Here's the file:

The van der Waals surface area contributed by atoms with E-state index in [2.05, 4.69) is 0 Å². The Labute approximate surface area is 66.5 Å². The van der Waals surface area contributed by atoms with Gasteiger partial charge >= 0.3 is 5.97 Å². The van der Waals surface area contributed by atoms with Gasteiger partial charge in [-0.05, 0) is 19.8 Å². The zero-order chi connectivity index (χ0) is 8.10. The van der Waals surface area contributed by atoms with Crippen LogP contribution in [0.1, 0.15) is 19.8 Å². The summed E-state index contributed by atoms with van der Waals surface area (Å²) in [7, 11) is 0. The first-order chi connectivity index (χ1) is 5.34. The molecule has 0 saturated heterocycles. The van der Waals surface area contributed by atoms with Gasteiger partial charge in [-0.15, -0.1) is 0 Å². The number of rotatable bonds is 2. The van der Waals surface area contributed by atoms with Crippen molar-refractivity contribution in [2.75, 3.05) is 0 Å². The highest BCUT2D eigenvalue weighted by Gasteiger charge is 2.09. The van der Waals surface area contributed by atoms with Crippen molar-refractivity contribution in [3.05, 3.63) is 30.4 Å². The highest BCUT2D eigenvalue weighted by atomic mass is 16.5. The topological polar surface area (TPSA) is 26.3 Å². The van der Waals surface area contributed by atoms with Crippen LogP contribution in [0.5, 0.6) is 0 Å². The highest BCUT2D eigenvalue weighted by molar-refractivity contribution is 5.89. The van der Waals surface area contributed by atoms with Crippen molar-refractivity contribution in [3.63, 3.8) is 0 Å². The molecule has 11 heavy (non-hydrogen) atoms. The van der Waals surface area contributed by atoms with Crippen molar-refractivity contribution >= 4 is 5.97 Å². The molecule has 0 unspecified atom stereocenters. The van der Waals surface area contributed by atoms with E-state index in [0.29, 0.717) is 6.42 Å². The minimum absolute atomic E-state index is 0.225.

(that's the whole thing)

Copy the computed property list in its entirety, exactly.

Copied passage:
The van der Waals surface area contributed by atoms with E-state index in [2.05, 4.69) is 0 Å². The Labute approximate surface area is 66.5 Å². The van der Waals surface area contributed by atoms with Gasteiger partial charge >= 0.3 is 5.97 Å². The van der Waals surface area contributed by atoms with Gasteiger partial charge in [-0.05, 0) is 19.8 Å². The zero-order chi connectivity index (χ0) is 8.10. The van der Waals surface area contributed by atoms with Crippen LogP contribution in [0.1, 0.15) is 19.8 Å². The summed E-state index contributed by atoms with van der Waals surface area (Å²) in [7, 11) is 0. The first-order chi connectivity index (χ1) is 5.34. The molecule has 0 saturated heterocycles. The van der Waals surface area contributed by atoms with Gasteiger partial charge in [-0.15, -0.1) is 0 Å². The number of rotatable bonds is 2. The van der Waals surface area contributed by atoms with Crippen molar-refractivity contribution in [2.75, 3.05) is 0 Å². The highest BCUT2D eigenvalue weighted by Gasteiger charge is 2.09. The van der Waals surface area contributed by atoms with Crippen molar-refractivity contribution in [3.05, 3.63) is 30.4 Å². The highest BCUT2D eigenvalue weighted by atomic mass is 16.5. The topological polar surface area (TPSA) is 26.3 Å². The van der Waals surface area contributed by atoms with Crippen LogP contribution in [0.5, 0.6) is 0 Å². The highest BCUT2D eigenvalue weighted by molar-refractivity contribution is 5.89. The van der Waals surface area contributed by atoms with Crippen molar-refractivity contribution in [3.63, 3.8) is 0 Å². The molecule has 11 heavy (non-hydrogen) atoms. The van der Waals surface area contributed by atoms with Crippen molar-refractivity contribution >= 4 is 5.97 Å². The molecule has 0 unspecified atom stereocenters. The van der Waals surface area contributed by atoms with E-state index in [0.29, 0.717) is 6.42 Å². The minimum absolute atomic E-state index is 0.225.